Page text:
“I Can Do My Own Damn Housework” Versus “I Can’t Live Without One”

Do You Really Need A Maid?

by Charlane Pereira e Rebello

“I Can Do My Own Damn Housework” Versus “I Can’t Live Without One”

The world is divided into two kinds of places – one where middle-class folks can afford to hire housekeepers and one where such a luxury is strictly the purview of the rich. Most of the developing world falls into the former category, and most of the developed world falls into the latter (how many Indians have moved back home from abroad for this very reason?). One element to note, however, is that rich countries tend to have a lot of support – from electronic dishwashers to easily available daycare to trash compactors – that help ease the household burden. Still, having a maid anywhere can free up valuable time that could otherwise be spent on pursuits you deem more worthwhile than cleaning toilets. Of course there’s the potential downside of lost privacy, stolen goods, personality clashes and other undesirable outcomes. In this story, psychologist Dr. Charlane Pereira e Rebello delves into the pros and cons of having maids, and makes a special plea to  treat them well.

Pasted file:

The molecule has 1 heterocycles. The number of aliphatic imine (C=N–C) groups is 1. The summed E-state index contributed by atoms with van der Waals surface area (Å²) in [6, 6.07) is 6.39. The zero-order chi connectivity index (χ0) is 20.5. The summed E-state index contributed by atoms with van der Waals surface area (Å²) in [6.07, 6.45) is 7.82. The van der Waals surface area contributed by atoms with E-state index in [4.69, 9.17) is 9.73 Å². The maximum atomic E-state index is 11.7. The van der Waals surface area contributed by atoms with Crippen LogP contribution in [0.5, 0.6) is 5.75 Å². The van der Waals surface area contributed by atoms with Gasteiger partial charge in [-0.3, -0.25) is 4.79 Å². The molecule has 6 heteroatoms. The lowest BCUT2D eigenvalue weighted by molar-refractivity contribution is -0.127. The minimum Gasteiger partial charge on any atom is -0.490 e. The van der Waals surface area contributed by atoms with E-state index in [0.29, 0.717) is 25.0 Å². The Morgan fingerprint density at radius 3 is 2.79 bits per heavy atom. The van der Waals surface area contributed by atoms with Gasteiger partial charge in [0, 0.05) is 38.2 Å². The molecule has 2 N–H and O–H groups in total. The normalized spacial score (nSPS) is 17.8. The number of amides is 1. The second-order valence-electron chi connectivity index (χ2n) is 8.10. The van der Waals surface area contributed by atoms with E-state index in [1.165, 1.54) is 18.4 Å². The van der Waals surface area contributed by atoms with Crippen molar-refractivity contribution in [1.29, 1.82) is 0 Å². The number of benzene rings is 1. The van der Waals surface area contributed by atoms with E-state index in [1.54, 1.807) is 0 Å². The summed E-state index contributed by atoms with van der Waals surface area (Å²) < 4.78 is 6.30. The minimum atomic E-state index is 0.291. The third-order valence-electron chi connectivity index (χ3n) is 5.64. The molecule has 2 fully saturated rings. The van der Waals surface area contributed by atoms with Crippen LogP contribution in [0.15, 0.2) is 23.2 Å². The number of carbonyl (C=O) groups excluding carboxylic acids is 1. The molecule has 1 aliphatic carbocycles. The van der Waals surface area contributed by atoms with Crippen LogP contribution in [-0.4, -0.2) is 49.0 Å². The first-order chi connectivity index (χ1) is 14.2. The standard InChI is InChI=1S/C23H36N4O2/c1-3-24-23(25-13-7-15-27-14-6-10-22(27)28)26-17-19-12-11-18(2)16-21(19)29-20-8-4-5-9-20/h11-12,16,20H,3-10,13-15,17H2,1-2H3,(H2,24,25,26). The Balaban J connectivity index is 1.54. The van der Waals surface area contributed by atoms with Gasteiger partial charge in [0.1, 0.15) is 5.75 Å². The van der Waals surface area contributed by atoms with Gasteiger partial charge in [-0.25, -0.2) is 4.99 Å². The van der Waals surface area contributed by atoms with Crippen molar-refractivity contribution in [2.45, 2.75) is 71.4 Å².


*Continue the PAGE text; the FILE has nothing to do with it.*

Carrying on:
Do you run around your home-sweet-home in your bare essentials sweeping and mopping your cozy nest? Or are you the type who has a live-in maid who caters to all your needs? Or perhaps you have a regular maid who comes to do the cleaning, a second maid just to whip up yummy edibles, and maybe even a third to change your baby’s diapers?

All of the above is OK, I suppose, but do consider the potential cost to your waistline if you are the type of person who doesn’t feel the need to lift a finger, let alone an arm or a leg.

Research speaks volumes about housework being counted as exercise. In a study published this year in the journal Cancer Epidemiology Biomarkers and Prevention, women who spent an average of 16 to 17 hours a week cooking, cleaning and doing laundry had lower rates of cancer, heart disease, diabetes, high blood pressure, bad cholesterol and stroke. Of course, if you’re engaged in a rigorous exercise program like the one outlined here, you might not need the added health benefits of table polishing and cobweb removing. Still, here in India many of us tend to lead a rather sedentary lifestyle, and an easy way to remedy that without having to sign up for the Goa Marathon is to simply do your own housework.